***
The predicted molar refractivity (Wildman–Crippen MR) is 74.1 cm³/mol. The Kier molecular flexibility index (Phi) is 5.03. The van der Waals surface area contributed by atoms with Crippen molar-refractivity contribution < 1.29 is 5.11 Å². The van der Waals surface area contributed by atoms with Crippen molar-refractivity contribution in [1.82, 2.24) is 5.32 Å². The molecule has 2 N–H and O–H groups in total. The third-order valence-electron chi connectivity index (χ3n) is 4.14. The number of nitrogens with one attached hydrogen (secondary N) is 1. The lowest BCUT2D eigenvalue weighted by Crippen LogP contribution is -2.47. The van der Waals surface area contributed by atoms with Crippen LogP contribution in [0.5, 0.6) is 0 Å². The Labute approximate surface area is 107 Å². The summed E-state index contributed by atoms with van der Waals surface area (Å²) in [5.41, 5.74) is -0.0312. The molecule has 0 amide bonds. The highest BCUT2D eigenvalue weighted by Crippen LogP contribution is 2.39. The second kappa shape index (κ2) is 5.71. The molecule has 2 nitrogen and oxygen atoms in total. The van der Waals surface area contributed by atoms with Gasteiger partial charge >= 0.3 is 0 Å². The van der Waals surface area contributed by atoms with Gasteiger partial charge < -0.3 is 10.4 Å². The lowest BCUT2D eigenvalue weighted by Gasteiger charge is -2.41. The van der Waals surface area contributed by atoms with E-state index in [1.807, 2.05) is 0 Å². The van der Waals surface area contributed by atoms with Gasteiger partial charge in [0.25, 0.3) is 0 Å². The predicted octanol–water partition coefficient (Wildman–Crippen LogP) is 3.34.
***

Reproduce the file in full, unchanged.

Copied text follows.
The predicted molar refractivity (Wildman–Crippen MR) is 74.1 cm³/mol. The Kier molecular flexibility index (Phi) is 5.03. The van der Waals surface area contributed by atoms with Crippen molar-refractivity contribution < 1.29 is 5.11 Å². The van der Waals surface area contributed by atoms with Crippen molar-refractivity contribution in [1.82, 2.24) is 5.32 Å². The molecule has 2 N–H and O–H groups in total. The third-order valence-electron chi connectivity index (χ3n) is 4.14. The number of nitrogens with one attached hydrogen (secondary N) is 1. The lowest BCUT2D eigenvalue weighted by Crippen LogP contribution is -2.47. The van der Waals surface area contributed by atoms with Crippen LogP contribution in [0.5, 0.6) is 0 Å². The Labute approximate surface area is 107 Å². The summed E-state index contributed by atoms with van der Waals surface area (Å²) in [5.41, 5.74) is -0.0312. The molecule has 0 amide bonds. The highest BCUT2D eigenvalue weighted by Crippen LogP contribution is 2.39. The second kappa shape index (κ2) is 5.71. The molecule has 2 nitrogen and oxygen atoms in total. The van der Waals surface area contributed by atoms with Gasteiger partial charge >= 0.3 is 0 Å². The van der Waals surface area contributed by atoms with Gasteiger partial charge < -0.3 is 10.4 Å². The lowest BCUT2D eigenvalue weighted by Gasteiger charge is -2.41. The van der Waals surface area contributed by atoms with E-state index in [1.807, 2.05) is 0 Å². The van der Waals surface area contributed by atoms with Gasteiger partial charge in [0.25, 0.3) is 0 Å². The predicted octanol–water partition coefficient (Wildman–Crippen LogP) is 3.34.